The UK Chancellor has confirmed the North Sea tax regime will be maintained, putting to rest concerns over a potential cut as the oil price stabilises.
In delivering his Budget, Philip Hammond said the government will “maintain headline tax rates at their current level” in order to support the recovering industry.
The Chancellor also announced a call for evidence on plans to make Scotland a global decommissioning hub, and following the budget the OBR increased its forecast for North Sea revenues in the next five years by an average of £1.2billion per year.
The move has been broadly welcomed by the sector, but measured by the fact that an emergency budget in a “no-deal Brexit” means “nothing is off the table”.
Media reports earlier this year suggested that the oil price recently rising to $85 could put tax relief measures in the firing line.
Recent budgets have seen several measures introduced to improve the fiscal regime, including abolishment of petroleum revenue tax and cuts to the supplementary charge in order to boost the struggling sector.
Last year the Chancellor also announced transferable tax history will be put in place, allowing buyers of North Sea assets to reclaim a portion of the decommissioning costs, which will be introduced next month.
The move to maintain the tax measures has been broadly welcomed by the sector; with trade body Oil and Gas UK saying it is recognition of the industry’s hard work “following one of the most testing downturns in its history”.
Leading oil and gas consultancy Wood Mackenzie agreed the move was positive, but added that the stable tax system could change amid a no-deal Brexit.
A spokeswoman for WoodMac said: “The headline tax rates remain unchanged, despite speculation that they could be increased owing to rising oil prices and the need for the Chancellor to raise government income to fund public spending.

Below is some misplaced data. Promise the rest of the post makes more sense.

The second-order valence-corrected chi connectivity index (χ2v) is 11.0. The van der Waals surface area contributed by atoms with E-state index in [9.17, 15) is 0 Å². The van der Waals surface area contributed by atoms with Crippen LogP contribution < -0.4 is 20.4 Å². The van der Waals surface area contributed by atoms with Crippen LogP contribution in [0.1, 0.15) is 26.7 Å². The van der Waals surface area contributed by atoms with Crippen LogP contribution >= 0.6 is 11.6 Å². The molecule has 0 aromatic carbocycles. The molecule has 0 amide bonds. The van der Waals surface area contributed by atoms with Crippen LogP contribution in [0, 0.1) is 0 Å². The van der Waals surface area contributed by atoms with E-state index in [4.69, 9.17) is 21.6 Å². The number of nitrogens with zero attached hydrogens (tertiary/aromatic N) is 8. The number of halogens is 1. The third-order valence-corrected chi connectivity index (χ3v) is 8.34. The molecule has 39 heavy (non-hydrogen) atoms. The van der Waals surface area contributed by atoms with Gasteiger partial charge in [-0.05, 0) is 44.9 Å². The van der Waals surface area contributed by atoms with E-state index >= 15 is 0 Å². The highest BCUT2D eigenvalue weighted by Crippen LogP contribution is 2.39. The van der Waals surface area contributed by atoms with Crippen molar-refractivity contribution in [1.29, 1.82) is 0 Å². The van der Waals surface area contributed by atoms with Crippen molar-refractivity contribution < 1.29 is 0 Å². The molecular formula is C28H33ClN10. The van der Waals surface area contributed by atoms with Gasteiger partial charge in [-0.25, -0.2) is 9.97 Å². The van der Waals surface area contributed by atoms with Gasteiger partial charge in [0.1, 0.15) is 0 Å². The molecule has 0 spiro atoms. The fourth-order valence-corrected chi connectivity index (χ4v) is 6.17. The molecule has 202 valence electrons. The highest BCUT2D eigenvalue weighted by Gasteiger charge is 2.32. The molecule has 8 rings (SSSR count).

“Petroleum tax rates were changed several times during previous price swings over the decades but, at least on this occasion, the government has stuck to its promise to keep the system stable, predictable and competitive for the time being.
“Of course, in the case of a ‘no deal Brexit’ an emergency budget will follow and nothing is off the table.”
Deidre Michie, chief executive of Oil and Gas UK, said: “The Chancellor’s commitment to fiscal stability is welcome recognition of the hard work by industry to encourage recovery following one of the most testing downturns in its history.
“With reduced costs, competitive fiscal terms and improved operational performance, the UK Continental Shelf is becoming an attractive investment proposition. These conditions are delivering a tentative recovery, with more projects approved so far this year than in the last three years combined.
“It’s important that this stability is sustained for the longer term, encouraging further investment and much needed new business for the supply chain, which continues to be under pressure.”
Derek Leith, global oil and gas lead at EY, argued the little that the Chancellor did say about the sector will boost investor confidence.
He said: “It’s not often that a whole industry would welcome a non-event, but today’s Budget will be marked by the UK oil and gas industry as further confirmation that the Government is serious about maximising economic recovery from the UK’s offshore oil and gas reserves.
“Whilst the oil price has recovered from its slump of the past three years, large parts of the basin find it hard to compete for capital against more material opportunities in other jurisdictions. The direction of travel is for some of the larger multinational groups to leave the UK Continental Shelf in favour of more prospective areas and US shale – and therefore it is vitally important for the Government to maintain investor confidence.
“In saying very little about oil and gas today the Chancellor delivered a further confidence boost to investors which will hopefully see a continuing trend of new players entering the basin and helping to realise its potential.”